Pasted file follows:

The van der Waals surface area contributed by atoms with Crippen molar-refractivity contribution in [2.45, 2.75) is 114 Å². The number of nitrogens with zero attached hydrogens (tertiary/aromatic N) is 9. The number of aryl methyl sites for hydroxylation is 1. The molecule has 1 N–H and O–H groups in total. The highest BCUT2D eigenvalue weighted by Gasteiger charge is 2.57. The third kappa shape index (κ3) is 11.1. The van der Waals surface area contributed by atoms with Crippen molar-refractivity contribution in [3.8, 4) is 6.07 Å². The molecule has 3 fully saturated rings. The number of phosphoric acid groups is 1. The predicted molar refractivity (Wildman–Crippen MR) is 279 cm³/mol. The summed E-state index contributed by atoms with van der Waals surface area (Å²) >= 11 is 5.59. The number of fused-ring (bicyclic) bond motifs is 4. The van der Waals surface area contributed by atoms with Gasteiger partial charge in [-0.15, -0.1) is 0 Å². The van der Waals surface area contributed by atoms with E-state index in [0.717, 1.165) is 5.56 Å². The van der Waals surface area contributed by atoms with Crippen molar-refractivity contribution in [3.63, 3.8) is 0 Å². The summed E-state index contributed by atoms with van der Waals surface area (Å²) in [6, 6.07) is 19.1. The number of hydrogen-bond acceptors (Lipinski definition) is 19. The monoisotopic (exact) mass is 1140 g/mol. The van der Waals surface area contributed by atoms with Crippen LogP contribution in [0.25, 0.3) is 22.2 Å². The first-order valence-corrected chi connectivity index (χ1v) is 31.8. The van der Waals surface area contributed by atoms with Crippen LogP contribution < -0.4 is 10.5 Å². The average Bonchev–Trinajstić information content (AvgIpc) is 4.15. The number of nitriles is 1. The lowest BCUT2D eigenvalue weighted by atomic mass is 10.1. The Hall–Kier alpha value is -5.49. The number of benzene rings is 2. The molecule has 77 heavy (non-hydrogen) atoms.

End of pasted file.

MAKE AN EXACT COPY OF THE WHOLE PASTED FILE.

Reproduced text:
The van der Waals surface area contributed by atoms with Crippen molar-refractivity contribution in [2.45, 2.75) is 114 Å². The number of nitrogens with zero attached hydrogens (tertiary/aromatic N) is 9. The number of aryl methyl sites for hydroxylation is 1. The molecule has 1 N–H and O–H groups in total. The highest BCUT2D eigenvalue weighted by Gasteiger charge is 2.57. The third kappa shape index (κ3) is 11.1. The van der Waals surface area contributed by atoms with Crippen molar-refractivity contribution in [3.8, 4) is 6.07 Å². The molecule has 3 fully saturated rings. The number of phosphoric acid groups is 1. The predicted molar refractivity (Wildman–Crippen MR) is 279 cm³/mol. The summed E-state index contributed by atoms with van der Waals surface area (Å²) >= 11 is 5.59. The number of fused-ring (bicyclic) bond motifs is 4. The van der Waals surface area contributed by atoms with Gasteiger partial charge in [-0.15, -0.1) is 0 Å². The van der Waals surface area contributed by atoms with E-state index in [0.717, 1.165) is 5.56 Å². The van der Waals surface area contributed by atoms with Crippen molar-refractivity contribution in [3.63, 3.8) is 0 Å². The summed E-state index contributed by atoms with van der Waals surface area (Å²) in [6, 6.07) is 19.1. The number of hydrogen-bond acceptors (Lipinski definition) is 19. The monoisotopic (exact) mass is 1140 g/mol. The van der Waals surface area contributed by atoms with Crippen LogP contribution in [0.25, 0.3) is 22.2 Å². The first-order valence-corrected chi connectivity index (χ1v) is 31.8. The van der Waals surface area contributed by atoms with Crippen LogP contribution < -0.4 is 10.5 Å². The average Bonchev–Trinajstić information content (AvgIpc) is 4.15. The number of nitriles is 1. The lowest BCUT2D eigenvalue weighted by atomic mass is 10.1. The Hall–Kier alpha value is -5.49. The number of benzene rings is 2. The molecule has 77 heavy (non-hydrogen) atoms.